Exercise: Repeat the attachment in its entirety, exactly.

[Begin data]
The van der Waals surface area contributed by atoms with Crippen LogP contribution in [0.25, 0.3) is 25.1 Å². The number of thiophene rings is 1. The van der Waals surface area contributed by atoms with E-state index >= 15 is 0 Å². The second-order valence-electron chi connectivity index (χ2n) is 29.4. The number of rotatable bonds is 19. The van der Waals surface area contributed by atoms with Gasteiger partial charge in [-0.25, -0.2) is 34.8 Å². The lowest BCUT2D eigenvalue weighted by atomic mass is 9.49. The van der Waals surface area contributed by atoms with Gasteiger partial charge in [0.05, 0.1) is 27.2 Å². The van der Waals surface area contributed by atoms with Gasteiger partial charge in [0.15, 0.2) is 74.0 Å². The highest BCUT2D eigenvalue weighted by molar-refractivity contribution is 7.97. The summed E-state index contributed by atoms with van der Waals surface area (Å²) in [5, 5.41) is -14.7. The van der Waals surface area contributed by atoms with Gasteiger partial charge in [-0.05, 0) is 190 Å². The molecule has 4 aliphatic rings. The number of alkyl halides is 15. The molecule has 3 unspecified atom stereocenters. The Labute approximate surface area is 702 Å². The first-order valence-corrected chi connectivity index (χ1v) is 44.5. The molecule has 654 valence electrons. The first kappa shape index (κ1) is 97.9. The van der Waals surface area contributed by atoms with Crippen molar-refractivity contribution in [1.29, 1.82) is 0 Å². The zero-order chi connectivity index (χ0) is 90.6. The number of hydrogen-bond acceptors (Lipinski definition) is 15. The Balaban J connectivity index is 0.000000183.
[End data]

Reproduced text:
The van der Waals surface area contributed by atoms with Crippen LogP contribution in [0.25, 0.3) is 25.1 Å². The number of thiophene rings is 1. The van der Waals surface area contributed by atoms with E-state index >= 15 is 0 Å². The second-order valence-electron chi connectivity index (χ2n) is 29.4. The number of rotatable bonds is 19. The van der Waals surface area contributed by atoms with Gasteiger partial charge in [-0.25, -0.2) is 34.8 Å². The lowest BCUT2D eigenvalue weighted by atomic mass is 9.49. The van der Waals surface area contributed by atoms with Gasteiger partial charge in [0.05, 0.1) is 27.2 Å². The van der Waals surface area contributed by atoms with Gasteiger partial charge in [0.15, 0.2) is 74.0 Å². The highest BCUT2D eigenvalue weighted by molar-refractivity contribution is 7.97. The summed E-state index contributed by atoms with van der Waals surface area (Å²) in [5, 5.41) is -14.7. The van der Waals surface area contributed by atoms with Gasteiger partial charge in [-0.05, 0) is 190 Å². The molecule has 4 aliphatic rings. The number of alkyl halides is 15. The molecule has 3 unspecified atom stereocenters. The Labute approximate surface area is 702 Å². The first-order valence-corrected chi connectivity index (χ1v) is 44.5. The molecule has 654 valence electrons. The first kappa shape index (κ1) is 97.9. The van der Waals surface area contributed by atoms with Crippen molar-refractivity contribution in [1.29, 1.82) is 0 Å². The zero-order chi connectivity index (χ0) is 90.6. The number of hydrogen-bond acceptors (Lipinski definition) is 15. The Balaban J connectivity index is 0.000000183.